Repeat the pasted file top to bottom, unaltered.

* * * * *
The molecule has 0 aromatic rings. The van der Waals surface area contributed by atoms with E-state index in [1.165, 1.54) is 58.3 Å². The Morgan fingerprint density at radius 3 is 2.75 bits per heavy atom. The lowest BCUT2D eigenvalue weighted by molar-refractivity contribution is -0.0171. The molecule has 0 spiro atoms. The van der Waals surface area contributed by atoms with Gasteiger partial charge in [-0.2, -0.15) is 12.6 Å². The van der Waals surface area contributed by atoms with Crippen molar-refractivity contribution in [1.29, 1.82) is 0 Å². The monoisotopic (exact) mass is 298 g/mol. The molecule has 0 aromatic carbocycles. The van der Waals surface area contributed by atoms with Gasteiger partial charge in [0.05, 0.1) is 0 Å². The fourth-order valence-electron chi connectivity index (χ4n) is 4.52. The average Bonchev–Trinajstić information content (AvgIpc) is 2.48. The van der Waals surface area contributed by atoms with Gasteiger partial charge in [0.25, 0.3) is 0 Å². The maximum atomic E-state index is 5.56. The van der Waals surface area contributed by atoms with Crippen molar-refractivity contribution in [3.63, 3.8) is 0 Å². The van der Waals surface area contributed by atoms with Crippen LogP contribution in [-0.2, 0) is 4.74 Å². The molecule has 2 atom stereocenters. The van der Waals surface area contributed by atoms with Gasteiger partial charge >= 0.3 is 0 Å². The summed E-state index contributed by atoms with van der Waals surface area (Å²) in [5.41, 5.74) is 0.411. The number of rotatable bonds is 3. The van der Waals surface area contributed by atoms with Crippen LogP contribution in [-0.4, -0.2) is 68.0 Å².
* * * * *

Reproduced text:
The molecule has 0 aromatic rings. The van der Waals surface area contributed by atoms with E-state index in [1.165, 1.54) is 58.3 Å². The Morgan fingerprint density at radius 3 is 2.75 bits per heavy atom. The lowest BCUT2D eigenvalue weighted by molar-refractivity contribution is -0.0171. The molecule has 0 spiro atoms. The van der Waals surface area contributed by atoms with Gasteiger partial charge in [-0.2, -0.15) is 12.6 Å². The van der Waals surface area contributed by atoms with Crippen molar-refractivity contribution in [1.29, 1.82) is 0 Å². The monoisotopic (exact) mass is 298 g/mol. The molecule has 0 aromatic carbocycles. The van der Waals surface area contributed by atoms with Gasteiger partial charge in [0.05, 0.1) is 0 Å². The fourth-order valence-electron chi connectivity index (χ4n) is 4.52. The average Bonchev–Trinajstić information content (AvgIpc) is 2.48. The van der Waals surface area contributed by atoms with Gasteiger partial charge in [0.25, 0.3) is 0 Å². The maximum atomic E-state index is 5.56. The van der Waals surface area contributed by atoms with Crippen molar-refractivity contribution in [3.63, 3.8) is 0 Å². The van der Waals surface area contributed by atoms with Crippen LogP contribution in [-0.2, 0) is 4.74 Å². The molecule has 2 atom stereocenters. The van der Waals surface area contributed by atoms with Gasteiger partial charge >= 0.3 is 0 Å². The summed E-state index contributed by atoms with van der Waals surface area (Å²) in [5.41, 5.74) is 0.411. The number of rotatable bonds is 3. The van der Waals surface area contributed by atoms with Crippen LogP contribution in [-0.4, -0.2) is 68.0 Å².